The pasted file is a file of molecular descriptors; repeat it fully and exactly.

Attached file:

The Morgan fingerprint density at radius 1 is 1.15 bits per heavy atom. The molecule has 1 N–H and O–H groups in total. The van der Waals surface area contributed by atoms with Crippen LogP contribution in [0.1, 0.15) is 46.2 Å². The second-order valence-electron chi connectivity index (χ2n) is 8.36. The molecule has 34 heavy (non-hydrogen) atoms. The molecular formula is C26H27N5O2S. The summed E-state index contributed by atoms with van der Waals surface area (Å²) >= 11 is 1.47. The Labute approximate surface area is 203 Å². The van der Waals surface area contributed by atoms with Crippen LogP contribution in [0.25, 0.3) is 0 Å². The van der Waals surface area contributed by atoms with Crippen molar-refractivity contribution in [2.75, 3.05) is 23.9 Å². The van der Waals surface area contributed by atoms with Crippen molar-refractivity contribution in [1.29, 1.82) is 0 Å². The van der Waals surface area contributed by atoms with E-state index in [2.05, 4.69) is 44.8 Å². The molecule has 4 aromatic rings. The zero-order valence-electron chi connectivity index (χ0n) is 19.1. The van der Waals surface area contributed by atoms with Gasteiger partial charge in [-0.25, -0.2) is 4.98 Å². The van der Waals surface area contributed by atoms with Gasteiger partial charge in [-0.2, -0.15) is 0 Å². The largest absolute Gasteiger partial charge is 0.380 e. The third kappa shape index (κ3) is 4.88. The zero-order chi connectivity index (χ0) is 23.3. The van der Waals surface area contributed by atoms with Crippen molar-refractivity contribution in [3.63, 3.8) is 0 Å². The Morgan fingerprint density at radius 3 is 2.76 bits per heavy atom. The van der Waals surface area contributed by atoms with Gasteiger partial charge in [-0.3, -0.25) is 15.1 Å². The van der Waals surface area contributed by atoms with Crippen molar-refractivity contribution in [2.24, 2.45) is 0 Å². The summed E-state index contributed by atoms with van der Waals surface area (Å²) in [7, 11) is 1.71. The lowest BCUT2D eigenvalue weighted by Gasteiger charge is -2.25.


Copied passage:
The Morgan fingerprint density at radius 1 is 1.15 bits per heavy atom. The molecule has 1 N–H and O–H groups in total. The van der Waals surface area contributed by atoms with Crippen LogP contribution in [0.1, 0.15) is 46.2 Å². The second-order valence-electron chi connectivity index (χ2n) is 8.36. The molecule has 34 heavy (non-hydrogen) atoms. The molecular formula is C26H27N5O2S. The summed E-state index contributed by atoms with van der Waals surface area (Å²) >= 11 is 1.47. The Labute approximate surface area is 203 Å². The van der Waals surface area contributed by atoms with Crippen LogP contribution in [0.25, 0.3) is 0 Å². The van der Waals surface area contributed by atoms with Crippen molar-refractivity contribution in [2.75, 3.05) is 23.9 Å². The van der Waals surface area contributed by atoms with Crippen molar-refractivity contribution in [1.29, 1.82) is 0 Å². The van der Waals surface area contributed by atoms with E-state index in [2.05, 4.69) is 44.8 Å². The molecule has 4 aromatic rings. The zero-order valence-electron chi connectivity index (χ0n) is 19.1. The van der Waals surface area contributed by atoms with Gasteiger partial charge in [-0.25, -0.2) is 4.98 Å². The van der Waals surface area contributed by atoms with Gasteiger partial charge in [-0.2, -0.15) is 0 Å². The largest absolute Gasteiger partial charge is 0.380 e. The third kappa shape index (κ3) is 4.88. The zero-order chi connectivity index (χ0) is 23.3. The van der Waals surface area contributed by atoms with Crippen molar-refractivity contribution in [3.63, 3.8) is 0 Å². The Morgan fingerprint density at radius 3 is 2.76 bits per heavy atom. The van der Waals surface area contributed by atoms with Gasteiger partial charge in [-0.3, -0.25) is 15.1 Å². The van der Waals surface area contributed by atoms with Crippen molar-refractivity contribution in [2.24, 2.45) is 0 Å². The summed E-state index contributed by atoms with van der Waals surface area (Å²) in [7, 11) is 1.71. The lowest BCUT2D eigenvalue weighted by Gasteiger charge is -2.25.